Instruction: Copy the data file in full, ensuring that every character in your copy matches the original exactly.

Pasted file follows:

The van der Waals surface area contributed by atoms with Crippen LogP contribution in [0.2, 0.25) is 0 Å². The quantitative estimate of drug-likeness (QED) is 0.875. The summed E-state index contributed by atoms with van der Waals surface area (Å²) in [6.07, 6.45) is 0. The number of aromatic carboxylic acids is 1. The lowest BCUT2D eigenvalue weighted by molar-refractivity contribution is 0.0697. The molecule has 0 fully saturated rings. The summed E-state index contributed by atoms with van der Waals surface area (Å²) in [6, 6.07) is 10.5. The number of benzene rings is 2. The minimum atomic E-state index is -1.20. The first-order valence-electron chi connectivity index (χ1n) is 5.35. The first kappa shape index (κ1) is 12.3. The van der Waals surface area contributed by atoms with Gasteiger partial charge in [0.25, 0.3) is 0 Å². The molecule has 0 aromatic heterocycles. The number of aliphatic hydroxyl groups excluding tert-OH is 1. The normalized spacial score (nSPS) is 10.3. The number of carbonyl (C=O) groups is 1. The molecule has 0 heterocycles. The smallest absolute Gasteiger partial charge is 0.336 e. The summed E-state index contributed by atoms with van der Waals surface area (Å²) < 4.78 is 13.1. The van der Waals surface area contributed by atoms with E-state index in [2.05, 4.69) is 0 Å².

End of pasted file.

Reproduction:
The van der Waals surface area contributed by atoms with Crippen LogP contribution in [0.2, 0.25) is 0 Å². The quantitative estimate of drug-likeness (QED) is 0.875. The summed E-state index contributed by atoms with van der Waals surface area (Å²) in [6.07, 6.45) is 0. The number of aromatic carboxylic acids is 1. The lowest BCUT2D eigenvalue weighted by molar-refractivity contribution is 0.0697. The molecule has 0 fully saturated rings. The summed E-state index contributed by atoms with van der Waals surface area (Å²) in [6, 6.07) is 10.5. The number of benzene rings is 2. The minimum atomic E-state index is -1.20. The first-order valence-electron chi connectivity index (χ1n) is 5.35. The first kappa shape index (κ1) is 12.3. The van der Waals surface area contributed by atoms with Gasteiger partial charge in [0.25, 0.3) is 0 Å². The molecule has 0 aromatic heterocycles. The number of aliphatic hydroxyl groups excluding tert-OH is 1. The normalized spacial score (nSPS) is 10.3. The number of carbonyl (C=O) groups is 1. The molecule has 0 heterocycles. The smallest absolute Gasteiger partial charge is 0.336 e. The summed E-state index contributed by atoms with van der Waals surface area (Å²) < 4.78 is 13.1. The van der Waals surface area contributed by atoms with E-state index in [2.05, 4.69) is 0 Å².